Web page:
|The day before: we went to Victoria's Highland Games. What a difference a split second can make!|
Five minutes later - all chaos ensued. My little girl started crying in her stroller and promptly started seizing, I carried her home. Upon inspection, her lips turned blue - and so was the rest of her body.
What was going on? What were we supposed to do? What's happening?
Given that our car was being used by friends staying with us, we had no means to get to the hospital - a short 10 minute drive. Since we were both in a state of panic, we decided to find a neighbour that was at home to help call 911, as we didn't trust ourselves to make the phone call, given our hearing loss. (and yes, I do know about being able to text 911... but sometimes just calling speeds things up, especially in a panic!) In hindsight, I'm glad we didn't have the car - the doctors and nurses said that it was appropriate for us to call emergency services.
Rachel's seizure was still ongoing - my guess it lasted about a solid 10 to 15 minutes. She pretty much screamed the entire time. Just as the paramedics arrived, as I was carrying her, she went limp. She went quiet. This is it. I thought. She's gone.
Fortunately the paramedics reassured me that she was just sleeping. As a mom, we all know how precious sleeping is for children. This was the one time where I did not want her to be sleeping, or still, or quiet. I wanted my girl back to her vivacious self! We later learned that she had a febrile seizure, a result of either a sudden spike or drop from a fever. I had no idea they were common in children under the age of 2!
In the ambulance, her little blue body immediately came back to life with oxygen. Her lips turned bright pink in an instant, her chubby cheeks became rosy red, and her big brown eyes kept looking at me saying mommy, what the heck is going on?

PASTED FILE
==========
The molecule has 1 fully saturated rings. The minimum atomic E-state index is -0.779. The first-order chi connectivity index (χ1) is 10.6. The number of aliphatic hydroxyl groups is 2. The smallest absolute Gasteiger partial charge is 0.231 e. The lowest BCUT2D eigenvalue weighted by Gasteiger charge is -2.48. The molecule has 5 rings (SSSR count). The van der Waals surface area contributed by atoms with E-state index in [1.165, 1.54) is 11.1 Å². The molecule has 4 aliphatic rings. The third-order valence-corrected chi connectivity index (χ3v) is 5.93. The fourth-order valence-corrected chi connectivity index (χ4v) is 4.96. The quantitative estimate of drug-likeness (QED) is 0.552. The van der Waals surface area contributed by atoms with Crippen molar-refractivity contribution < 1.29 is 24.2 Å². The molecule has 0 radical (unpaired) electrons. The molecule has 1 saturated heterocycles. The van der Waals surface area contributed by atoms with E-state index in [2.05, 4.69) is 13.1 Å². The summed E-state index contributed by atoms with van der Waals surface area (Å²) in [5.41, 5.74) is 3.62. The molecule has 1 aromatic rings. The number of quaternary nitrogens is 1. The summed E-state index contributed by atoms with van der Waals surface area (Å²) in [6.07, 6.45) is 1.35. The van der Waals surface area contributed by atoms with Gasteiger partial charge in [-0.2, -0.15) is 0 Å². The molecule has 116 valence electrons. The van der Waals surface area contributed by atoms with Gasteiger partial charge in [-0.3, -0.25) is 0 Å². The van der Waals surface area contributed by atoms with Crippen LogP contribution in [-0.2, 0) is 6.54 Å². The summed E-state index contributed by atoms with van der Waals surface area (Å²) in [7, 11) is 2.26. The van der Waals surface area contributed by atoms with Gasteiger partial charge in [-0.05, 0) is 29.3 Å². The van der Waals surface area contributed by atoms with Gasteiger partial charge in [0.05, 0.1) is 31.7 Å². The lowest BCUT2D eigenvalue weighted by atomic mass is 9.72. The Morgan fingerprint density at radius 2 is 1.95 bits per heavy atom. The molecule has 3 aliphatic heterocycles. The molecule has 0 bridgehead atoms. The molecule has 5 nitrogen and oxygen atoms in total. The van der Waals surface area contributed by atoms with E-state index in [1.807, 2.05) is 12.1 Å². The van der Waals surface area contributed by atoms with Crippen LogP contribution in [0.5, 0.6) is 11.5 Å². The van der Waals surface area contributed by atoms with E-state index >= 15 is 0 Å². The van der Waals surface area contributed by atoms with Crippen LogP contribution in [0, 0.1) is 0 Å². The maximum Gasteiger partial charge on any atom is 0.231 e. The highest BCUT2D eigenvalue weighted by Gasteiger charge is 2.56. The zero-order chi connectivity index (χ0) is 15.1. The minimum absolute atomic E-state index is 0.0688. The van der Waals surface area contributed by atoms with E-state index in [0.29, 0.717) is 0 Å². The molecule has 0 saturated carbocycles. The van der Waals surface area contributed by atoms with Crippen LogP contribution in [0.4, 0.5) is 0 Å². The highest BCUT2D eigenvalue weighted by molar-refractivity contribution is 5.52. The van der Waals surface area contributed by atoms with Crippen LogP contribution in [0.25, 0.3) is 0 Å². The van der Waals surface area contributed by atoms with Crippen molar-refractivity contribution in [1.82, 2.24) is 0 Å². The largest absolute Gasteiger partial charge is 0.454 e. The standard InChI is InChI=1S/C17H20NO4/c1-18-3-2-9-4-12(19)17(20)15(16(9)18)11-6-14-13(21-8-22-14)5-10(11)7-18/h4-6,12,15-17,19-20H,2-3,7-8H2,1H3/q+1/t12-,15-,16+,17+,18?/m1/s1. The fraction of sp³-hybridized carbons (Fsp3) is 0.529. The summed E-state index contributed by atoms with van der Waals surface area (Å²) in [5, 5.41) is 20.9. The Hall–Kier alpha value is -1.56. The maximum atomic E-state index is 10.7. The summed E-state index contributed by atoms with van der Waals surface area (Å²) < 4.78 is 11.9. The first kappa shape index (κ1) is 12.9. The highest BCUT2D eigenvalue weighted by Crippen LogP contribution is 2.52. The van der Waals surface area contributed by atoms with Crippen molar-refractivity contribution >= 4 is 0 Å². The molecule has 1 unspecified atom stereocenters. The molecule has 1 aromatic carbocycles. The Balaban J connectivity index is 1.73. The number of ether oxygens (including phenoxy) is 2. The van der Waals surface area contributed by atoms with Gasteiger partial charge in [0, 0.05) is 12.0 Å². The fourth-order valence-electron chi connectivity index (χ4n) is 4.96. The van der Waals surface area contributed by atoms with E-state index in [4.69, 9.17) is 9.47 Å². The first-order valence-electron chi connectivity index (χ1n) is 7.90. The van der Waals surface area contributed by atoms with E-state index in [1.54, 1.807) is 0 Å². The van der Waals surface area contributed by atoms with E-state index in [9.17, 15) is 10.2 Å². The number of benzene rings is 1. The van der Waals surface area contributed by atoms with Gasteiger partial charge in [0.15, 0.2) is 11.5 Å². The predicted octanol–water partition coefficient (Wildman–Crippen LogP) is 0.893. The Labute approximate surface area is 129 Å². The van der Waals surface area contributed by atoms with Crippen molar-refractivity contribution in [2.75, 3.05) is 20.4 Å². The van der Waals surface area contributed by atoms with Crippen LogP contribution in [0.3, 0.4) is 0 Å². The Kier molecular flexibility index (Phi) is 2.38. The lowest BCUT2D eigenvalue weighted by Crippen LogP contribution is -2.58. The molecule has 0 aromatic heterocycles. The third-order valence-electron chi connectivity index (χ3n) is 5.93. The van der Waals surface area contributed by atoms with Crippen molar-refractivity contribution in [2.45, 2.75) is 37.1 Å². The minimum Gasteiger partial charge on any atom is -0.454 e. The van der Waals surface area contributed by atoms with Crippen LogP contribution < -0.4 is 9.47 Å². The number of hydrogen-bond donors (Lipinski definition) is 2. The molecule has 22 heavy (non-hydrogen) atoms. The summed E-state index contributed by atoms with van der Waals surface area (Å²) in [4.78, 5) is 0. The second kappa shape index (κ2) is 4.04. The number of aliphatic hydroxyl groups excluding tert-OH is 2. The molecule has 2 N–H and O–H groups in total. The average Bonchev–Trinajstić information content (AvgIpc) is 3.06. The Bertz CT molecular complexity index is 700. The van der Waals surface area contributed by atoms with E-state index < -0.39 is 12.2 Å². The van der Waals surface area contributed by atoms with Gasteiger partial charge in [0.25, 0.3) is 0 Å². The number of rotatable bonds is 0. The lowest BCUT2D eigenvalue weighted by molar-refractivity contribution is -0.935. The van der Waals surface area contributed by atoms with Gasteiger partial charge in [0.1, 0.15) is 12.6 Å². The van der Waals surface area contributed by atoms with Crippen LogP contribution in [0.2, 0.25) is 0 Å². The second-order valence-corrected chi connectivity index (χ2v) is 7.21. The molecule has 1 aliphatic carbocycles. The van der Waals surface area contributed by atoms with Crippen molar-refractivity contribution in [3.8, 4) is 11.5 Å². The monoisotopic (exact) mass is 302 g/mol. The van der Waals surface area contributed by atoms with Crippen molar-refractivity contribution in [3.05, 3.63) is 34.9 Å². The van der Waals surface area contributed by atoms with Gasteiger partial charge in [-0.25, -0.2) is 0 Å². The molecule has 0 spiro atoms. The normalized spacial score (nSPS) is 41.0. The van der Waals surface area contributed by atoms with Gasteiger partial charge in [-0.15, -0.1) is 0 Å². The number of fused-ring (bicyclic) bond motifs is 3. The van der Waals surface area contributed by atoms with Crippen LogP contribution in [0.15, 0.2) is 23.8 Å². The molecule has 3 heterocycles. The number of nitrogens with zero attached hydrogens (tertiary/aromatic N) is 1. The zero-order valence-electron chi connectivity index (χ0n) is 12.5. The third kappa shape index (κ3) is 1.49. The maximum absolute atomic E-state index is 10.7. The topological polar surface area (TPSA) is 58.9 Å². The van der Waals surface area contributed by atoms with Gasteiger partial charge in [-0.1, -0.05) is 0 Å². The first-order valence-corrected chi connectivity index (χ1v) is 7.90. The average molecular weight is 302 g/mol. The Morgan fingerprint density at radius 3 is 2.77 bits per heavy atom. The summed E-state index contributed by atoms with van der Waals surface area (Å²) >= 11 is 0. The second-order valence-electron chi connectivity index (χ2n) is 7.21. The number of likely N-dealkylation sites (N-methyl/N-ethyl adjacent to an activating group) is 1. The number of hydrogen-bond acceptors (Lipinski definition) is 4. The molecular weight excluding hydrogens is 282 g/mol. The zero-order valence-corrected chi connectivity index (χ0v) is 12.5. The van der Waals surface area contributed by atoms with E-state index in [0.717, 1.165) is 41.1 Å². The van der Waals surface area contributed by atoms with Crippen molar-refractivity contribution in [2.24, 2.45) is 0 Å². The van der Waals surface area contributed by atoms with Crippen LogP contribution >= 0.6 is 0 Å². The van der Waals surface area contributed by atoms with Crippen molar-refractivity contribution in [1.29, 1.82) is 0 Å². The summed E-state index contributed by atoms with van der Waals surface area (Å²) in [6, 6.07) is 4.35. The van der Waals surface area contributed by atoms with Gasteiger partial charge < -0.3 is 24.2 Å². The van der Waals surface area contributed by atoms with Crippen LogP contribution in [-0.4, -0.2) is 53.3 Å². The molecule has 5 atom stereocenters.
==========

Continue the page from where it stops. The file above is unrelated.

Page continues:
|Me and my girl!|
I'll also confess, the whole time (from beginning to bringing her home) I was panicking internally. But outside, I think I remained calm. It was almost like a wave of comfort came from above telling me to stay calm, to trust the doctors, and to just keep smiling for Rachel. We ended up staying two very long nights in the hospital, and our little girl was a trooper. In spite of having to move at 3am (and after finally getting her back to sleep from her 1:30am checkup), she was incredibly chipper - even telling the nurses that she liked her blanket and lashlight (her way of saying flashlight). To make the hospital experience a more positive one, we often played the 'beep-beep' game - each time a beeeeep went off, we'd start laughing.
|Our little trooper!|
Because we didn't have our baby monitor set up at the hospital, my mom stayed overnight once as my ears. How fortunate we are to have family close-by! As for sleep, the poking and prodding definitely woke Rachel up several times, but we're very lucky to have a kiddo that can go back to sleep on command (literally! I'd give her some milk, lay her down, and tell her to go to sleep).
Kids are resilient. I hear that saying all the time, but to actually experience brings a sense of awe.
Her diagnosis is still yet to be confirmed - further testing to be done in the next few weeks. However, there is one thing I am able to confirm: she acts as nothing ever happened and is back to her loving self!
|The day after she came home. Back to cleaning (mommy's favorite chore)!|
In the midst of all the chaos, the only prayer that I could properly say was:
Lord, if this is your will, let it be done.
Please protect my girl, I trust, I trust, I trust you.